The efficacy of the plan is in massive doubt, but apparently the big Republican donors, frightened of Trump costing the GOP everything, are working to draft GOP House Speaker Paul Ryan as their nominee in July.
Charles Koch is confident House Speaker Paul Ryan could emerge from the Republican National Convention as the party’s nominee if Donald Trump comes up at least 100 delegates shy, he has told friends privately.
Koch believes Ryan would be a “shoo-in” at a contested convention, should the campaign get to that point. Though Koch’s wealth gives him significant influence within the Republican Party, it does not necessarily translate into skill in political prognostication. Still, he and his brother David are fond of Ryan. As a source close to the brothers told The Huffington Post, they appreciate the agenda he has pursued as speaker, including opposition to tax extenders and heightened warnings against corporate welfare — positions that contrast with the admittedly vague portfolio pushed by Donald Trump.
One source close to Ryan said he would only be interested in it if the party could unite behind him, a scenario he can’t envision. “I don’t know what to tell you? He doesn’t want the nomination. And can you imagine the backlash from the Trump forces if someone who didn’t run for president wins the nomination? It would be complete chaos,” he said.
A second source close to the Koch brothers said he wasn’t aware of a conversation about Ryan, but it didn’t surprise him.
Emails to Charles and David Koch were not returned.
Mark Holden, general counsel for Koch Industries, told HuffPost the claim was “completely false.”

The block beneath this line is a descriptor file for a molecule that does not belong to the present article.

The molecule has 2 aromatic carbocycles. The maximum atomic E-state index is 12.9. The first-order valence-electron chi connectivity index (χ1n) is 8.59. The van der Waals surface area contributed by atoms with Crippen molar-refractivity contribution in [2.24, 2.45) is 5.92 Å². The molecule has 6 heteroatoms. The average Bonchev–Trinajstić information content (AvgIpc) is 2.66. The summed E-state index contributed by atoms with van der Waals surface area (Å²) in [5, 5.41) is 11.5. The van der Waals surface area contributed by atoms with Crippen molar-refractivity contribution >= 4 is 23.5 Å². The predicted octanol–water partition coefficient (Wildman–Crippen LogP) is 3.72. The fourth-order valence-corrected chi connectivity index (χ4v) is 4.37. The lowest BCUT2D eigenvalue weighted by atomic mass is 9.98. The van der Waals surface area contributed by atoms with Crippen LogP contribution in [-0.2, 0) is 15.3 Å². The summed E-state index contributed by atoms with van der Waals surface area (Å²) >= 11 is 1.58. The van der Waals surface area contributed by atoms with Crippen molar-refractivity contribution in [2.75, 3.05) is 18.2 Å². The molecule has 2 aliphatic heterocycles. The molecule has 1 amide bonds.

“Let me be clear, we never have advocated for a specific candidate in a presidential primary, and we have no plans to do so now,” Holden said.
People close to Ryan continue to insist publicly that he has no interest in the nomination. And one associate of the speaker said he “guarantees” there has been no conversation with Charles Koch about the possibility, “because Paul has not had any conversation about it. He won’t engage any conversation about it.”
It's not really wishful thinking when you have billions of dollars and massive political influence within the GOP. Still, this all depends on Ryan, who once again went way out of his way Monday to deny he is running by sounding like someone running.
“I do believe people put my name in this thing, and I say, 'Get my name out of that,'” he said on“The Hugh Hewitt Show." "If you want to be president, you should go run for president. And that’s just the way I see it.
“I’m not that person. I’d like to think my face is somewhat fresh, but I’m not for this conversation. I think you need to run for president if you’re going to run for president, and I’m not running for president. Period, end of story.”
Ryan also voiced uncertainty over the Republican National Convention in July, arguing it might have different rules than the 2012 version.
“I don’t know, that’s not my decision,” he said of Rule 40(b), which requires candidates to have the backing of at least eight state delegations.
“That is going to be up to the delegates,” Ryan added. "I’m going to be an honest broker and make sure that the convention follows the rules as the delegates make the rules.
“It should not be our decision as leaders. It is the delegates’ decision. So I’m not going to comment on what these rules look like or not."
He's not running, but he's not ruling out convention delegates "making the rules" either, and should those delegates decide to get behind Paul Ryan in July, well, it's the delegates' decision, right?
All I know is that July in Cleveland is going to be epic, which is basically the first time "July in Cleveland" and "epic" has ever been used together.